Toronto Income Property Newsletter: October 2011
The fall real estate market is underway and now in full swing. I have been quite disappointed with the income property inventory over the past few weeks. Usually after Labour Day the number of listings increases from the previous summer months. While there have been more listings as expected, unfortunately very few of them have been income generating. I have seen only a handful of quality triplexes and in all cases the prices were too high to justify any sort of prudent fiscal return. Since I have an on-going demand for these kinds of properties, I fear that when a good one turns up there are going to be a lot of people trying to buy it. This will mean multiple offers on any investment property that even comes close to making sense. This will continue to drive cap rates and investment values down. I think the secret to success will be to stay on top of the market and to strike fast with any plexes that aren’t holding back offers.
Enjoy the turning of the leaves and to all my clients and friends out there, I’d like to wish you and your family a very Happy Thanksgiving.
One of our mayor’s campaign promises was to get rid of the second land transfer tax that we have to pay in Toronto. For those of you who don’t know, we have to pay an additional land transfer tax to the city as well as the province. This adds thousands of dollars to the cost of your real estate purchase. The Toronto Land Transfer Tax costs the average Toronto home buyer about $6,000, up front. When added to the provincial version of this tax, average Toronto home buyers face over $12,000 in land transfer taxes. We are the only city in North America to suffer this cash grab.
The Toronto Real Estate Board is calling for the mayor to rescind this very unfair tax. Unfortunately, this additional revenue to the city is now very much needed in light of all the cutbacks that are being contemplated by City Council.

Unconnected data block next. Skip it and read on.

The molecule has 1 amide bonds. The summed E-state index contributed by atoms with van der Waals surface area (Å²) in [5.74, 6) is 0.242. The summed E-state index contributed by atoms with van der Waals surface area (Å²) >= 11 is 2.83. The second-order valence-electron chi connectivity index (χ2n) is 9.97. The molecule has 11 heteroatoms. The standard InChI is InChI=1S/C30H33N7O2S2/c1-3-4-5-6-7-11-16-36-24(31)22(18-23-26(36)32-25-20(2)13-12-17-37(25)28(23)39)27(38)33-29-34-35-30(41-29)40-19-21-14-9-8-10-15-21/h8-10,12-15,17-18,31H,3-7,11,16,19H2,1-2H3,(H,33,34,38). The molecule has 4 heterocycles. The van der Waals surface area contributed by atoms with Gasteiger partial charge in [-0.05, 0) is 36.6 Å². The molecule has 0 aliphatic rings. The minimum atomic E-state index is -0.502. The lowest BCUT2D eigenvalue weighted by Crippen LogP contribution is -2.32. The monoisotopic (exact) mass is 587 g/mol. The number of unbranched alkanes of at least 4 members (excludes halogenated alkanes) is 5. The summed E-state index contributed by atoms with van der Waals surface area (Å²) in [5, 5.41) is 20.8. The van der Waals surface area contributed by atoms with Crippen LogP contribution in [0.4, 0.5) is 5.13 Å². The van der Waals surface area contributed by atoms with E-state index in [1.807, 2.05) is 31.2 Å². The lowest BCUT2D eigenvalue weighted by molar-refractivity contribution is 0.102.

“The time has come for City Council to make the tough decisions so that City Hall lives within its means. City Hall can’t continue to saddle future generations with insurmountable debt and unfair taxes, like the Toronto Land Transfer Tax. The status quo is not an option,” said Richard Silver, President of the Toronto Real Estate Board.
Toronto real estate agents will be making a deputation to the City’s Executive Committee and have been rallying the public, through www.NoHomeBuyingTax.com, to send in their comments to City Council. Please take a moment to visit this site and support the movement to repeal this tax.
As anticipated by most analysts, the Bank of Canada decided to not increase the prime rate this past month. It was predicted to rise in September as recently as a few months ago. However, the recent nasty economic news from almost all fronts helped convince the Bank of Canada to hold the Canada prime rate at the current level for the time being. Canadian mortgage rates have already increased slightly due to the economic outlook. RBC and other banks have recently raised variable rate mortgage rates. Barring any unforeseen global changes (political or climatical), the interest rates will stay relatively low. Many people believe that the current strong demand for houses has been largely fueled by low borrowing rates. Once rates start to seriously increase then the housing market may finally start to cool down. Given the low inventory of investment properties for sale I don’t see the demand for these properties to drop much at all.